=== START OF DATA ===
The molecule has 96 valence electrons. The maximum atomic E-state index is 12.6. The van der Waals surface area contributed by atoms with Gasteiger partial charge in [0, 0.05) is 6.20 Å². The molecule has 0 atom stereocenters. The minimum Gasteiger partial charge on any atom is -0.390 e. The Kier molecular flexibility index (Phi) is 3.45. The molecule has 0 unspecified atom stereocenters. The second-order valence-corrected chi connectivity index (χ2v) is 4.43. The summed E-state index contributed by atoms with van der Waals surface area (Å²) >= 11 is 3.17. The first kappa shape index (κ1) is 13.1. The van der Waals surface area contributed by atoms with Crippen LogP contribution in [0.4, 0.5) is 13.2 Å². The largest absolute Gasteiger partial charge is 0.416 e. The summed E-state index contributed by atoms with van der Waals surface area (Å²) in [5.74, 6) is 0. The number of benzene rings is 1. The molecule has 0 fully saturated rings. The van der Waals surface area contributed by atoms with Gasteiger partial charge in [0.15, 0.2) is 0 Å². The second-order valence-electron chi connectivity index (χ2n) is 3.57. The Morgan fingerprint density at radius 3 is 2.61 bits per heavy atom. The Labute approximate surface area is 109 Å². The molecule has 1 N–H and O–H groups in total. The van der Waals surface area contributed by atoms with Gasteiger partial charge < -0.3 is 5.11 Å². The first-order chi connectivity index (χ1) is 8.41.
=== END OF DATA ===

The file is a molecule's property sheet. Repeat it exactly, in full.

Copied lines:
The molecule has 96 valence electrons. The maximum atomic E-state index is 12.6. The van der Waals surface area contributed by atoms with Gasteiger partial charge in [0, 0.05) is 6.20 Å². The molecule has 0 atom stereocenters. The minimum Gasteiger partial charge on any atom is -0.390 e. The Kier molecular flexibility index (Phi) is 3.45. The molecule has 0 unspecified atom stereocenters. The second-order valence-corrected chi connectivity index (χ2v) is 4.43. The summed E-state index contributed by atoms with van der Waals surface area (Å²) >= 11 is 3.17. The first kappa shape index (κ1) is 13.1. The van der Waals surface area contributed by atoms with Crippen LogP contribution in [0.4, 0.5) is 13.2 Å². The largest absolute Gasteiger partial charge is 0.416 e. The summed E-state index contributed by atoms with van der Waals surface area (Å²) in [5.74, 6) is 0. The number of benzene rings is 1. The molecule has 0 fully saturated rings. The van der Waals surface area contributed by atoms with Gasteiger partial charge in [0.15, 0.2) is 0 Å². The second-order valence-electron chi connectivity index (χ2n) is 3.57. The Morgan fingerprint density at radius 3 is 2.61 bits per heavy atom. The Labute approximate surface area is 109 Å². The molecule has 1 N–H and O–H groups in total. The van der Waals surface area contributed by atoms with Gasteiger partial charge < -0.3 is 5.11 Å². The first-order chi connectivity index (χ1) is 8.41.